Egypt Independent

Thursdays Papers: Judges claim Brotherhood has no legal status, prompting much speculation



Some of the country's newspapers celebrated a non-binding report Thursday issued by the State Commissioners Authority the day before, which deems the Islamist Muslim Brotherhood group as an unlawful entitity since it is not officially registered. 

While the country's state-owned newspapers use a conservative tone in their reporting, private newspapers are celebrating the verdict in direct contrast to the complete silence from the Brotherhood's mouthpiece, the Freedom and Justice newspaper.
 
State-owned Al-Ahram newspaper features a small headline in its front page that says the SCA's report found the Brotherhood had no legal standing.
 
The newspaper describes the report is an "important" development that dates back to 1977 when the Brotherhood's former Supreme Guide Omar al-Telmesny filed a lawsuit demanding a decision by late President Gamal Abdel Nasser to disband the group in 1954 be struck from the books.
 
Al-Tahrir private newspaper echoes Al-Ahram’s statements, while independent daily Youm 7 XX deems the report "dangerous."
 
Youm7 says the 16-page report recommends the Supreme Administrative Court issue a ruling stipulating that the largest Islamist organization must be dissolved due to its questionably legal status. The report supports an earlier decision in 1992 that said provisions made in the 1956 Constitution made any decree of the Revolution's Leadership Council, headed by Nasser since 1954, immune to legal appeal.
 
Privately-owned Al-Shorouk also gets into the history of the three-decade old case originally filed by Telmesany, saying it was rumored that many lawsuit documents were deliberately hidden or lost during the lengthy trial.
 
The newspaper adds that Telmesny died before a final decision was made by the Cairo Administrative Court, where the case was first heard and thrown out. His successor Mohamed Hamed Abul Nasr later took on the case and continued proceedings.
 
In 1992, the Cairo Administrative Court rejected the Brotherhood's lawsuit, again questioning the group’s status as a legal entity, pushing Nasr to appeal the decision.
 
For over 30 years the SCA had been tasked with issuing its recommendation, asserts the newspaper, which it eventually did in a suprise announcement on Wednesday.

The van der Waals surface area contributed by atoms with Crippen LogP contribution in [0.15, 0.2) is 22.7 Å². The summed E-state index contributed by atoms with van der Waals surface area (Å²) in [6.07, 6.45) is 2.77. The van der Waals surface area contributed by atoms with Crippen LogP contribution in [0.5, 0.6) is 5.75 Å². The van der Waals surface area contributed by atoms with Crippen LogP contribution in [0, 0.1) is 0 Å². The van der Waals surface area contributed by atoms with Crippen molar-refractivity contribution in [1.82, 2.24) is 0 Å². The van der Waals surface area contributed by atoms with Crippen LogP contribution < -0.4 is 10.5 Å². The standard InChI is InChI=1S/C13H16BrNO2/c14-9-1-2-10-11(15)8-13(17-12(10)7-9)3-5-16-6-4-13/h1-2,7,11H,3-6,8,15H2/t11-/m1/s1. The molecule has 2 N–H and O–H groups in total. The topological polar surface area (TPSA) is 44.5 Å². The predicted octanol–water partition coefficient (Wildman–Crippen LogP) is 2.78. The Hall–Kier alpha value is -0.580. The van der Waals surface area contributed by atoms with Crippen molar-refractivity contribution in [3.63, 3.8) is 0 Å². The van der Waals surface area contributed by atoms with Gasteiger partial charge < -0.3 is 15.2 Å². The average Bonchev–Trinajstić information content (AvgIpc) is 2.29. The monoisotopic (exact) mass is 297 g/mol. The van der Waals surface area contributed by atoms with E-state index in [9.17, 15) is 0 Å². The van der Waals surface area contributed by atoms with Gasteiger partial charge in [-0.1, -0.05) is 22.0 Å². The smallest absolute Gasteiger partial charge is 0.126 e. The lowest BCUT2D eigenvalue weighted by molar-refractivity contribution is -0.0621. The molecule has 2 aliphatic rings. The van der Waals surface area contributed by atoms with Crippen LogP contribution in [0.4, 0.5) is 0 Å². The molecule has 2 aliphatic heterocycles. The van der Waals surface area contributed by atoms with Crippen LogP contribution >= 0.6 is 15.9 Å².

Meanwhile, according to the FJP paper, ignorance is bliss. Instead of covering the story, it celebrates the final approval release of the contentious Islamic bonds law passed by the FJP-dominated Shura Council.
 
The newspaper says the bonds are "in the service of the people", totally neglecting to cover the SCA’s report.
 
The daily also features the agenda of a Brotherhood press conference set for Thursday to "declare its stance on the events that took place in front of the group's Moqattam headquarters" on 
Saturday. Several protesters and journalists claim they were attacked by Brotherhood “thugs” and are calling for justice.
 
Daily Al-Shorouk newspaper has a different spin on the controversial Islamic bonds law. It calls the law "void" and quotes unnamed judicial sources as saying the new legislation is unconstitutional because it violates Articles 4 and 207 of the Constitution ratified in December.
 
The paper accuses lawmakers of speeding its approval despite gaping holes that make it subject to legal challenges. It also says the law is being criticized by many factions. 
 
Article 4 stipulates that Al-Azhar's Supreme Scholars Council should be consulted about any laws related to Sharia after being finalized by Parliament, which the Shura Council refused to do in this case.
 
"This makes the process of issuing the law chock-full of critical legal loopholes," the sources say.
 
On a different note, Al-Tahrir newspaper publishes an exclusive interview with former presidential candidate and ex-Prime Minister Ahmed Shafiq, who lost to President Mohamed Morsy in the final stage of the presidential elections last June.
 
The contentious Hosni Mubarak-era politician, who fled to the United Arab Emirates just before he was charged for corruption by the Cairo Criminal Court, slams the performance of the Brotherhood.
 
"Even if the Brotherhood’s rule ends, I will never be the president of Egypt," he says, adding that that Morsy and the Brotherhood live in a fantasy bubble world far away from reality.
"I want to destroy this bubble," he adds.
 
He says that no one can "bear the burden of the Brotherhood anymore," concluding that the Brotherhood is also worried about its decreasing popularity. 
 
He also explains that ruling Egypt amid these troubled times is "mission impossible" for the Brotherhood because they are "failing and ignorant."
 
"Mubarak ordered security forces not to shoot the protesters right in front of me and now there are unholy attempts to destroy the police," he argues.   
 
Egypt’s papers:
 
Al-Ahram: Daily, state-run, largest distribution in Egypt
 
Al-Akhbar: Daily, state-run, second to Al-Ahram in institutional size
 
Al-Gomhurriya: Daily, state-run
 
Rose al-Youssef: Daily, state-run
 
Al-Dostour: Daily, privately owned
 
Al-Shorouk: Daily, privately owned
 
Al-Watan: Daily, privately owned
 
Al-Wafd: Daily, published by the liberal Wafd Party
 
Youm7: Daily, privately owned
 
Al-Tahrir: Daily, privately owned
 
Al-Sabah: Daily, privately owned
 
Freedom and Justice: Daily, published by the Muslim Brotherhood's Freedom and Justice Party
 
Sawt al-Umma: Weekly, privately owned
 
Al-Arabi: Weekly, published by the Nasserist Party
 
Al-Nour: Official paper of the Salafi Nour Party